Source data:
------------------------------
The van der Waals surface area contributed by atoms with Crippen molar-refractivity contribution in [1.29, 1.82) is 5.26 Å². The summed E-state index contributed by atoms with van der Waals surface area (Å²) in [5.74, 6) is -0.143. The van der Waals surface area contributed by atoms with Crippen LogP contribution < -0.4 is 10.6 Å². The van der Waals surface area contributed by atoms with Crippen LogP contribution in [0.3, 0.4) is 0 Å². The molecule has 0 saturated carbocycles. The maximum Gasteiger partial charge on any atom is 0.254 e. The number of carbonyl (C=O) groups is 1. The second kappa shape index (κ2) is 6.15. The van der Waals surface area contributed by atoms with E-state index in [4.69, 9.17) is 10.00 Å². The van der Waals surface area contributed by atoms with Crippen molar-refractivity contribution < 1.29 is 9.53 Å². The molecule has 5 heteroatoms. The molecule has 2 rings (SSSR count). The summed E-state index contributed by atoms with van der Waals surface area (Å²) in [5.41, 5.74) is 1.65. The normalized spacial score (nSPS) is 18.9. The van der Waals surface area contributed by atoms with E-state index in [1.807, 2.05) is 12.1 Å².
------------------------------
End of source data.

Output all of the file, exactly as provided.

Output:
The van der Waals surface area contributed by atoms with Crippen molar-refractivity contribution in [1.29, 1.82) is 5.26 Å². The summed E-state index contributed by atoms with van der Waals surface area (Å²) in [5.74, 6) is -0.143. The van der Waals surface area contributed by atoms with Crippen LogP contribution < -0.4 is 10.6 Å². The van der Waals surface area contributed by atoms with Crippen LogP contribution in [0.3, 0.4) is 0 Å². The molecule has 0 saturated carbocycles. The maximum Gasteiger partial charge on any atom is 0.254 e. The number of carbonyl (C=O) groups is 1. The second kappa shape index (κ2) is 6.15. The van der Waals surface area contributed by atoms with E-state index in [4.69, 9.17) is 10.00 Å². The van der Waals surface area contributed by atoms with Crippen molar-refractivity contribution < 1.29 is 9.53 Å². The molecule has 5 heteroatoms. The molecule has 2 rings (SSSR count). The summed E-state index contributed by atoms with van der Waals surface area (Å²) in [5.41, 5.74) is 1.65. The normalized spacial score (nSPS) is 18.9. The van der Waals surface area contributed by atoms with E-state index in [1.807, 2.05) is 12.1 Å².